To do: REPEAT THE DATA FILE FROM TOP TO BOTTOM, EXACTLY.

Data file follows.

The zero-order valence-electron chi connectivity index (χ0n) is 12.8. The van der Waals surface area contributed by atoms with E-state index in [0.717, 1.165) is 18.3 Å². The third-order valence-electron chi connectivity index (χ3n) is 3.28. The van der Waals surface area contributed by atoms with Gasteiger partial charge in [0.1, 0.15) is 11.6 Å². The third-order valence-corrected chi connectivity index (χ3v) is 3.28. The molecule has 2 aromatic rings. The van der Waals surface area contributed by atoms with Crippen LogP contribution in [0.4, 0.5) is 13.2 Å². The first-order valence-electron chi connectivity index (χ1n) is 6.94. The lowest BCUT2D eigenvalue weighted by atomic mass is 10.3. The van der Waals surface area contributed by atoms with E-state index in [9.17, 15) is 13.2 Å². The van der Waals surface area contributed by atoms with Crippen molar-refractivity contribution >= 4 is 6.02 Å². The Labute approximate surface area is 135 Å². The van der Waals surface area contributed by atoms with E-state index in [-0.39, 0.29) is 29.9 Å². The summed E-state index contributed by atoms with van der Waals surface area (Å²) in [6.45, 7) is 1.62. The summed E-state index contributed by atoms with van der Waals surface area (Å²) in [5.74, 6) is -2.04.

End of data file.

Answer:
The zero-order valence-electron chi connectivity index (χ0n) is 12.8. The van der Waals surface area contributed by atoms with E-state index in [0.717, 1.165) is 18.3 Å². The third-order valence-electron chi connectivity index (χ3n) is 3.28. The van der Waals surface area contributed by atoms with Gasteiger partial charge in [0.1, 0.15) is 11.6 Å². The third-order valence-corrected chi connectivity index (χ3v) is 3.28. The molecule has 2 aromatic rings. The van der Waals surface area contributed by atoms with Crippen LogP contribution in [0.4, 0.5) is 13.2 Å². The first-order valence-electron chi connectivity index (χ1n) is 6.94. The lowest BCUT2D eigenvalue weighted by atomic mass is 10.3. The van der Waals surface area contributed by atoms with E-state index in [9.17, 15) is 13.2 Å². The van der Waals surface area contributed by atoms with Crippen molar-refractivity contribution >= 4 is 6.02 Å². The Labute approximate surface area is 135 Å². The van der Waals surface area contributed by atoms with E-state index in [-0.39, 0.29) is 29.9 Å². The summed E-state index contributed by atoms with van der Waals surface area (Å²) in [6.45, 7) is 1.62. The summed E-state index contributed by atoms with van der Waals surface area (Å²) in [5.74, 6) is -2.04.